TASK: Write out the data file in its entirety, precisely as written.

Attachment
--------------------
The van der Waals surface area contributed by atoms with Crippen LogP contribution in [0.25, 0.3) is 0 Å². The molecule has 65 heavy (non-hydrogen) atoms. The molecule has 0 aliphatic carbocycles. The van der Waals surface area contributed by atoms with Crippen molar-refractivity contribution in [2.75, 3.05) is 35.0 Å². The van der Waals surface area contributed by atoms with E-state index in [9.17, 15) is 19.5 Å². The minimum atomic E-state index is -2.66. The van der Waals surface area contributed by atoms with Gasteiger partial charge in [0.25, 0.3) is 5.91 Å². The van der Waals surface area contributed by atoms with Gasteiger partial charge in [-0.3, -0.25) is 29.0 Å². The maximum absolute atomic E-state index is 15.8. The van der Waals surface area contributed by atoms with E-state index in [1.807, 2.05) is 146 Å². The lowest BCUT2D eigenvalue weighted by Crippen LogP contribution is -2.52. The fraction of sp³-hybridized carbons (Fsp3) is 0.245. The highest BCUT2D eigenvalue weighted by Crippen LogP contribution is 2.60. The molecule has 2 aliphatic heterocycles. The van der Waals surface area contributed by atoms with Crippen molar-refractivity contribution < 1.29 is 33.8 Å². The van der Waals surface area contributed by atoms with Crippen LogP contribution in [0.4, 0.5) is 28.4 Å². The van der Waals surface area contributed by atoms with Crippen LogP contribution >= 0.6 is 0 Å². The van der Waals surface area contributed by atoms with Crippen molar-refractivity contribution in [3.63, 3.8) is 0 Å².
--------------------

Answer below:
The van der Waals surface area contributed by atoms with Crippen LogP contribution in [0.25, 0.3) is 0 Å². The molecule has 65 heavy (non-hydrogen) atoms. The molecule has 0 aliphatic carbocycles. The van der Waals surface area contributed by atoms with Crippen molar-refractivity contribution in [2.75, 3.05) is 35.0 Å². The van der Waals surface area contributed by atoms with E-state index in [9.17, 15) is 19.5 Å². The minimum atomic E-state index is -2.66. The van der Waals surface area contributed by atoms with Gasteiger partial charge in [0.25, 0.3) is 5.91 Å². The van der Waals surface area contributed by atoms with Gasteiger partial charge in [-0.3, -0.25) is 29.0 Å². The maximum absolute atomic E-state index is 15.8. The van der Waals surface area contributed by atoms with E-state index in [1.807, 2.05) is 146 Å². The lowest BCUT2D eigenvalue weighted by Crippen LogP contribution is -2.52. The fraction of sp³-hybridized carbons (Fsp3) is 0.245. The highest BCUT2D eigenvalue weighted by Crippen LogP contribution is 2.60. The molecule has 2 aliphatic heterocycles. The van der Waals surface area contributed by atoms with Crippen molar-refractivity contribution < 1.29 is 33.8 Å². The van der Waals surface area contributed by atoms with Crippen LogP contribution in [0.4, 0.5) is 28.4 Å². The van der Waals surface area contributed by atoms with Crippen LogP contribution >= 0.6 is 0 Å². The van der Waals surface area contributed by atoms with Crippen molar-refractivity contribution in [3.63, 3.8) is 0 Å².